Tag Archives: Vegan Eats World

Mucver!

30 Apr

I had lots of cashew yogurt sauce leftover from my Indian feast, and resorted to eating it with a spoon (yes, it’s THAT good).  Clearly, I was in desperate need of another delivery system, so I flipped through “Vegan Eats World” to see if Terry had any other suggestions.  Of course she did!

Mucver

Tonight I made Turkish Zucchini Pancakes, or mucver, and to my absolute delight they were delicious, incredibly healthy, and really easy to make.  I was amazed by how many veggies could be jammed into a pancake!  The whole batch doesn’t even need a cup of flour, and still it binds together really well.

I shredded the veggies with a box grater while watching “The West Wing,” and the rest came together quickly.  My first two were a soggy mess, but once I got the hang of it, the mucver firmed up with a nice crust on the outside.

The only thing that could’ve made it better would’ve been some harissa, just as Terry suggests.  I settled on Sriracha because that’s what I had, and it did the trick.  Turkish/Thai fusion, is there a market for that?

Mucver is a great way to eat a ton of veggies without even realizing it, and an even better way to use up all that cashew yogurt you have sitting in your fridge.  If you never made Turkish food before (like me!), I can’t think of a better, easier way to start.

My Indian Basics

29 Apr

My Indian fiancé, Sam, has indirectly influenced my style in the kitchen, by introducing me to a whole new cuisine and way of eating. I now love home cooked Indian food – it’s flavorful, hearty, healthy, easy to veganize, and makes great leftovers.  When I picked up Terry Hope Romano’s “Vegan Eats World,” I was delighted that she had recipes for some Indian basics that I was still lacking.  Here are my favorites:

Basmati Rice Pilaf

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Terry taught me how to make rice.  I’m not even kidding.  I will be forever grateful for her breaking down the steps and taking the time to teach her readers how to get it right.  I learned about soaking, toasting, rice to water ratios, and how to add a little something extra to make basmati rice sing.  I toast my basmati in coconut oil and cook it with cardamom and a cinnamon stick.  It makes the best rice I have ever had.

Cashew Yogurt Sauce

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This versatile sauce can be used in a lot of different ways, but I like to serve a little on the side to cool down a spicy curry.  Her recipe turns plain yogurt into something really fantastic.  I plan to experiment and make it more like the raita Sam knows and loves (with cucumber, mint, and cumin), but I am just crazy about this sauce as it is.  I keep inventing new ways to use it!

Green Chutney

green chutney

This stuff is so good, I can’t have Indian food without it.  Make a big batch then freeze your leftovers in a mini muffin tin or ice cube tray.  Once frozen, pop them out, put them in a freezer bag and back into the freezer they go, ready for you whenever your next Indian craving hits.  I defrost them in the refrigerator a couple of hours before I start cooking, and then let them defrost the rest of the way sitting outside while I cook.  They’re ready to go by the time I’m ready to serve!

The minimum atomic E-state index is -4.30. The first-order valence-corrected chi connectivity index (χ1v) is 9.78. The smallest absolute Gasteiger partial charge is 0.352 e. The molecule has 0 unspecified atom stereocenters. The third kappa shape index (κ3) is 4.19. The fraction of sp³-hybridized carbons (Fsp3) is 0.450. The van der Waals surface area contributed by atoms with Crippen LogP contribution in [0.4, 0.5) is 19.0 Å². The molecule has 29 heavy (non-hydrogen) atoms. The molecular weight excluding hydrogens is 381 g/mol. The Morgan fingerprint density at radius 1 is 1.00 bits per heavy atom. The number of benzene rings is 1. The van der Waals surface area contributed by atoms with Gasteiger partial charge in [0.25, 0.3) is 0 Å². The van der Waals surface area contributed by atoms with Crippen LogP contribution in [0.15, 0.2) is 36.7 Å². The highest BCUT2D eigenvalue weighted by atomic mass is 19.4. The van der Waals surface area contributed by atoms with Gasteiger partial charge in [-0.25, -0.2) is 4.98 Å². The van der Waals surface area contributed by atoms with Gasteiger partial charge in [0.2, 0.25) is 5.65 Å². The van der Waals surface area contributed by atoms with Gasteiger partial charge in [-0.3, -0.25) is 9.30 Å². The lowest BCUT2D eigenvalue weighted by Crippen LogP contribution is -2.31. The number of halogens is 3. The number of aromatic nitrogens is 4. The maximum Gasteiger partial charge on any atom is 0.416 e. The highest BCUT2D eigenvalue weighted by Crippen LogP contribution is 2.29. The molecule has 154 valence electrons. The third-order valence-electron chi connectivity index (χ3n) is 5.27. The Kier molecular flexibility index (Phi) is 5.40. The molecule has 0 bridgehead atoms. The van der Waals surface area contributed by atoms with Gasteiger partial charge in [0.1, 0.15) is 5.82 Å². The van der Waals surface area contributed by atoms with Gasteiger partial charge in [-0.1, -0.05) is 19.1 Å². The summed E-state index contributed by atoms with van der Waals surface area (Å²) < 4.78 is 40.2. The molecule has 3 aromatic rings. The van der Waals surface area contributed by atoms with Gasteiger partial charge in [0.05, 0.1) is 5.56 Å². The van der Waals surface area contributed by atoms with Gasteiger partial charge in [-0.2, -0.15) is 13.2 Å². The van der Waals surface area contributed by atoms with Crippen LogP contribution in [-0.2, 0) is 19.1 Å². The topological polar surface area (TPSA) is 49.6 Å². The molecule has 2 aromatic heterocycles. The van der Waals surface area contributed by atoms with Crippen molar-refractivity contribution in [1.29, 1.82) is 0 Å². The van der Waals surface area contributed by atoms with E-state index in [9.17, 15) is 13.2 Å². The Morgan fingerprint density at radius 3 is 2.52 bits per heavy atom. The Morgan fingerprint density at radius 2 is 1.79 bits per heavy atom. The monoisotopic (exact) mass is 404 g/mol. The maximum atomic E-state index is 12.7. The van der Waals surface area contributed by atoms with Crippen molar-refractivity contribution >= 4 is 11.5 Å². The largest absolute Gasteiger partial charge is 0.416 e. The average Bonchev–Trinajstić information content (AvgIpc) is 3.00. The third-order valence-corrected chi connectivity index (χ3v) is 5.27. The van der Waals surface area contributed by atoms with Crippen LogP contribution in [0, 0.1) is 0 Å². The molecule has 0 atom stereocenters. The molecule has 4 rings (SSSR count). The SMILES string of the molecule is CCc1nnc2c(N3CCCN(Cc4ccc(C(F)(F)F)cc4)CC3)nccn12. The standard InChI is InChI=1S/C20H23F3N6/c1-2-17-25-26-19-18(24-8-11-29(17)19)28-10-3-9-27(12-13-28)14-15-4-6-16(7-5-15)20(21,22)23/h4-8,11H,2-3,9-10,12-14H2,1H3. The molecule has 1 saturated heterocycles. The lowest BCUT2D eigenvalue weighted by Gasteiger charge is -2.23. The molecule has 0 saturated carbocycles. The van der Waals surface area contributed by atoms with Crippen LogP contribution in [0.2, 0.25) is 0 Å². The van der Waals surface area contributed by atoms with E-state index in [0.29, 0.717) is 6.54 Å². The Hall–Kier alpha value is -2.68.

And now…How to Throw an Indian Family-Style Dinner

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Making a proper Indian family-style meal can be daunting for a new cook.  Because I’m still learning and take some time prepping, I’ll often be in the kitchen for over two hours getting everything ready, but I’m starting to get the hang of it.

For the meal above, I started soaking the rice and the cashews (for the sauce) in the afternoon.  I also started defrosting the chutney.  When I came home and was ready to cook, I got the rice ready first and let the rice cooker do it’s thing.  Mine has a “keep warm” setting which is so handy when I’m trying to get everything to the table at the same temperature!  Next, I made the yogurt sauce, since it needed to chill for a bit before serving.  The sauce was super easy and only took a few minutes to make, which was quite a relief.  Once I got it into the refrigerator, I took the chutney out to further defrost it.  Then, I attacked my main course, lobia, which is a Punjabi black-eyed pea curry.  This took some time to prep but it’s actually a pretty easy dish!  To round out the meal, I relied on my secret best friend, Tasty Bite.  When I’m cooking Indian food all by myself, I like to take care of the accouterments, rice/bread, and the main dish, but I have no shame when it comes to heating up some yellow dal and baingan bharta.  You’ll have an impressive spread that you mostly made yourself, and an Indian feast of which to be proud.

If you want to put on the whole show yourself, I suggest making the dal and/or a bean dish ahead of time.  They actually freeze really well, so you can make a big batch when you have time, and defrost when you’re ready.  If you’re serving anything with potato, however, save that to make the day of, since it doesn’t freeze as well.

I hope this helps budding chefs learn how to juggle the different dishes it takes to put on a proper Indian family-style feast!  Do not feel any shame if you need a little help from the restaurant around the corner or Tasty Bite at first.  I look forward to the day I can make everything from scratch, but we all have to start somewhere.